Identity Management Services (IMS) safely store information, and control the distribution and restriction of that data throughout your network. IMS are a common cyber security tool for organizations with a large number of users and data in their network.
The larger the network, the trickier it is to control access and safely store information. Current employees may require access to more information than past employees. Managers and employees with more responsibilities may need more access than entry-level employees. Outside users may need to log into the network, but shouldn’t be able to see insider information. And some users may have more access privileges than necessary, leaving you open to security risk.
The list of scenarios goes on and on—and each can pose a security issue if the right precautions aren’t taken. Enter Identity Management Services (IMS).
IMS are designed to ensure each user in your network has the appropriate level of access for his or her role. Here’s what you need to know about this tool, and why your company should get serious about managing user access levels.
Why Are Identity Management Services Important?
According to IBM’s latest Cyber Security Intelligence Index, roughly 60% of data breaches are caused by an organization’s own employees. About 25% of those breaches were accidental. Meanwhile, an increasingly mobile workforce is opening up companies to a variety of security risks, and giving hackers easier access than ever to your network’s vulnerabilities.
Simply put, whether your network has 10 or 100 employees, your users’ information and credentials must be organized. Managing the safety and access of every user can be a painstaking process, especially if users are able to access the network from remote locations. Employees may eat away at company time by entering multiple passwords and jumping through hoops remembering and constantly setting up new passwords. Having multiple passwords leads to other poor security practices, and opens the door to cyberattacks.
Meanwhile, your network likely contains some information that’s only appropriate for some employees. If information gets into the hands of the wrong employee or outside user, your data’s safety can quickly be compromised. Restricting access for each individual employee can be close to impossible without a system that controls your network and who can access your information.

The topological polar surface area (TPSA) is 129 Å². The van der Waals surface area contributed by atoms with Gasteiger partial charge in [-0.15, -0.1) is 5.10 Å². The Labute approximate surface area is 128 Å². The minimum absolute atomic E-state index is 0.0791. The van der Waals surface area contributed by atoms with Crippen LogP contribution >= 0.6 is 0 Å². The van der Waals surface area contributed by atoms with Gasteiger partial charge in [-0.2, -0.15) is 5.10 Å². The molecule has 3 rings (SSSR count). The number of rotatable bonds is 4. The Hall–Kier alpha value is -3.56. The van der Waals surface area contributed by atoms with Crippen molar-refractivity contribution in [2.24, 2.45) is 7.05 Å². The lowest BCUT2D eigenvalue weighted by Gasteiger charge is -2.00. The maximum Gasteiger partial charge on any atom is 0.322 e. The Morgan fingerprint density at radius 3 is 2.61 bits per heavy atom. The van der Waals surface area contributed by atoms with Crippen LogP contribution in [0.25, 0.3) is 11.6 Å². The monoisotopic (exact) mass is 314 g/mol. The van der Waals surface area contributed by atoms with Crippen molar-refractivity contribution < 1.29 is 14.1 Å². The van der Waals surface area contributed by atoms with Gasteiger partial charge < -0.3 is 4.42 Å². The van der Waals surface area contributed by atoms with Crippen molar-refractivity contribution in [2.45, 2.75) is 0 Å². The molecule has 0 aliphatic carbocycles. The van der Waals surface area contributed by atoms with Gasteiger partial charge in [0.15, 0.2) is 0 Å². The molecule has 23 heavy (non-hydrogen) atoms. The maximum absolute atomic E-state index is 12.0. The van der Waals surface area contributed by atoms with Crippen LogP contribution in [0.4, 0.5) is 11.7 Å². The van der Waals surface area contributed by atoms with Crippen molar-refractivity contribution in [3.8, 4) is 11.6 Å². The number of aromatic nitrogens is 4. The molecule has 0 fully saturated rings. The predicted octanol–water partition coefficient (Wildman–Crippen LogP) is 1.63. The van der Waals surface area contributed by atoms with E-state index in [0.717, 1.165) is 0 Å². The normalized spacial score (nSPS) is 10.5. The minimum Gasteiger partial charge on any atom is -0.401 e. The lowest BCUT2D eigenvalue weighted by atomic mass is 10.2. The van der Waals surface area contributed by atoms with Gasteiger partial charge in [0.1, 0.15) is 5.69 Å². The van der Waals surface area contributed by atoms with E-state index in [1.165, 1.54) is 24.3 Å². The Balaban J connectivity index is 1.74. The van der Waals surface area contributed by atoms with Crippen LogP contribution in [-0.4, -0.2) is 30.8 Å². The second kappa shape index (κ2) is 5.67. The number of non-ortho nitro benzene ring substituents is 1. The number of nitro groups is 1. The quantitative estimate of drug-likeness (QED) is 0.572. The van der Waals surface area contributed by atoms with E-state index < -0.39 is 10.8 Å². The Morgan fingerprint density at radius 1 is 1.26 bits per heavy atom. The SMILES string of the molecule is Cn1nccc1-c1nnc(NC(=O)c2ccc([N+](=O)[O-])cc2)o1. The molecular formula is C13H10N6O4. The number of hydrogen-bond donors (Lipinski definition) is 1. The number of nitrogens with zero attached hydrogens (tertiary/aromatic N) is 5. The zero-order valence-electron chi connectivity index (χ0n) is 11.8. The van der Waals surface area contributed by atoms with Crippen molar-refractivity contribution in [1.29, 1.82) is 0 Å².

IMS allow your network to store and restrict who can access important information, leaving you with a more safe and productive network of users. Each user receives a unique ID, which your IT managers can use to control a user’s access to critical data.
When part of an effective cybersecurity strategy, IMS can reduce the risk of breaches due to mobile access, and ensure that your organization can manage exactly who should be (and is) given access to sensitive information.
Different Types of Identity Management Systems
Not all IMS are the same. Depending on the information available on your computers, and the people who need to access that information, an IMS provider will likely offer different services or strategies for your business. Here are a few of the most common services:
Storage: IMS can keep information up-to-date and organized in one directory. The information is stored on secure platforms and distributed as necessary throughout your network. Information about your users and their time in the network can also be audited and stored automatically. Users who pose a threat can be easily assessed, and consequently, access can be restricted before a potential attack.
Password Management Systems: Users have to remember passwords for their emails, apps, software within the company, and so much more. Remembering all of these passwords can be frustrating and time-consuming. Without proper management of each user’s credentials, it can also be dangerous. Password management systems require one master password. When specified users know that password, they can access the rest of their passwords and information safely.
Two-Factor Authentication: When the number of users in a network reaches a certain number, many organizations feel more comfortable with another layer of security. In addition to a password, two-factor authentication systems require each user to provide a personal item that uniquely identifies them. This item may be a physical badge, or a “soft” token that can be created and used on the user’s smartphone. If an employee needs to be barred from the system, you can deactivate these badges or tokens with one click.
As your network expands, so can the threat of cyberattacks and lost information. A smart cyber security plan is a proactive one. Consider implementing Identity Management Systems to ensure users can only manage what they need to.